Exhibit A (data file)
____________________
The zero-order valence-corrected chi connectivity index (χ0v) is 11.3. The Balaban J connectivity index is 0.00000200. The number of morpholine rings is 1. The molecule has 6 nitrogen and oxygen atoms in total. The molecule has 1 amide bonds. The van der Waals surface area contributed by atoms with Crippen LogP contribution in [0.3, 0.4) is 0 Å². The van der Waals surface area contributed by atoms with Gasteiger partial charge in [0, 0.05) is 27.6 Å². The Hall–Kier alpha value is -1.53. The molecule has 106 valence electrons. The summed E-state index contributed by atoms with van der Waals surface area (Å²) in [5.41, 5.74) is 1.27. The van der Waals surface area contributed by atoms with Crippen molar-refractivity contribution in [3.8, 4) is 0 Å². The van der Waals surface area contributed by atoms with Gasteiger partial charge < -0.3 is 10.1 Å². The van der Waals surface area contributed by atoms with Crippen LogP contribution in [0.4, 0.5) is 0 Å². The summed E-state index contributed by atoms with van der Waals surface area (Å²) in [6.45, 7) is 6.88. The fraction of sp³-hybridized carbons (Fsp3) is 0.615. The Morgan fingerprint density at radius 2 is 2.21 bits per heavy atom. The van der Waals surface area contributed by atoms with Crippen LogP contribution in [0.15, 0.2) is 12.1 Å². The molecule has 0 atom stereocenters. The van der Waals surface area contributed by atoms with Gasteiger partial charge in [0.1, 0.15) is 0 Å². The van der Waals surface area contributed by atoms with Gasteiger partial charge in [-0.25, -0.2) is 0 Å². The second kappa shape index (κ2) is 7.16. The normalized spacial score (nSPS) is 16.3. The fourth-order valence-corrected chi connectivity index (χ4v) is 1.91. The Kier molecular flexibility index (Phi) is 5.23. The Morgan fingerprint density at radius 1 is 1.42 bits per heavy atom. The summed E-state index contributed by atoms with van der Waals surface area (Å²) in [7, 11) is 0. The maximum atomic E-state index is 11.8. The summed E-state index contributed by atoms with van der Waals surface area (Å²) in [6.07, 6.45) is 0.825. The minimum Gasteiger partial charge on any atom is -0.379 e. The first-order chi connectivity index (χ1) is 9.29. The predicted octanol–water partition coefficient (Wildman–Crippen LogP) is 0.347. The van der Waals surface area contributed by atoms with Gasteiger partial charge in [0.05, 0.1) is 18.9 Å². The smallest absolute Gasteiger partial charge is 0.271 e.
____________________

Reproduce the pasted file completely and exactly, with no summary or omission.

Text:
The zero-order valence-corrected chi connectivity index (χ0v) is 11.3. The Balaban J connectivity index is 0.00000200. The number of morpholine rings is 1. The molecule has 6 nitrogen and oxygen atoms in total. The molecule has 1 amide bonds. The van der Waals surface area contributed by atoms with Crippen LogP contribution in [0.3, 0.4) is 0 Å². The van der Waals surface area contributed by atoms with Gasteiger partial charge in [0, 0.05) is 27.6 Å². The Hall–Kier alpha value is -1.53. The molecule has 106 valence electrons. The summed E-state index contributed by atoms with van der Waals surface area (Å²) in [5.41, 5.74) is 1.27. The van der Waals surface area contributed by atoms with Crippen molar-refractivity contribution in [3.8, 4) is 0 Å². The van der Waals surface area contributed by atoms with Gasteiger partial charge < -0.3 is 10.1 Å². The van der Waals surface area contributed by atoms with Crippen LogP contribution in [0.4, 0.5) is 0 Å². The summed E-state index contributed by atoms with van der Waals surface area (Å²) in [6.45, 7) is 6.88. The fraction of sp³-hybridized carbons (Fsp3) is 0.615. The Morgan fingerprint density at radius 2 is 2.21 bits per heavy atom. The van der Waals surface area contributed by atoms with Crippen LogP contribution in [0.15, 0.2) is 12.1 Å². The molecule has 0 atom stereocenters. The van der Waals surface area contributed by atoms with Gasteiger partial charge in [0.1, 0.15) is 0 Å². The van der Waals surface area contributed by atoms with Gasteiger partial charge in [-0.25, -0.2) is 0 Å². The second kappa shape index (κ2) is 7.16. The normalized spacial score (nSPS) is 16.3. The fourth-order valence-corrected chi connectivity index (χ4v) is 1.91. The Kier molecular flexibility index (Phi) is 5.23. The Morgan fingerprint density at radius 1 is 1.42 bits per heavy atom. The summed E-state index contributed by atoms with van der Waals surface area (Å²) in [7, 11) is 0. The maximum atomic E-state index is 11.8. The summed E-state index contributed by atoms with van der Waals surface area (Å²) in [6.07, 6.45) is 0.825. The minimum Gasteiger partial charge on any atom is -0.379 e. The first-order chi connectivity index (χ1) is 9.29. The predicted octanol–water partition coefficient (Wildman–Crippen LogP) is 0.347. The van der Waals surface area contributed by atoms with Gasteiger partial charge in [0.05, 0.1) is 18.9 Å². The smallest absolute Gasteiger partial charge is 0.271 e.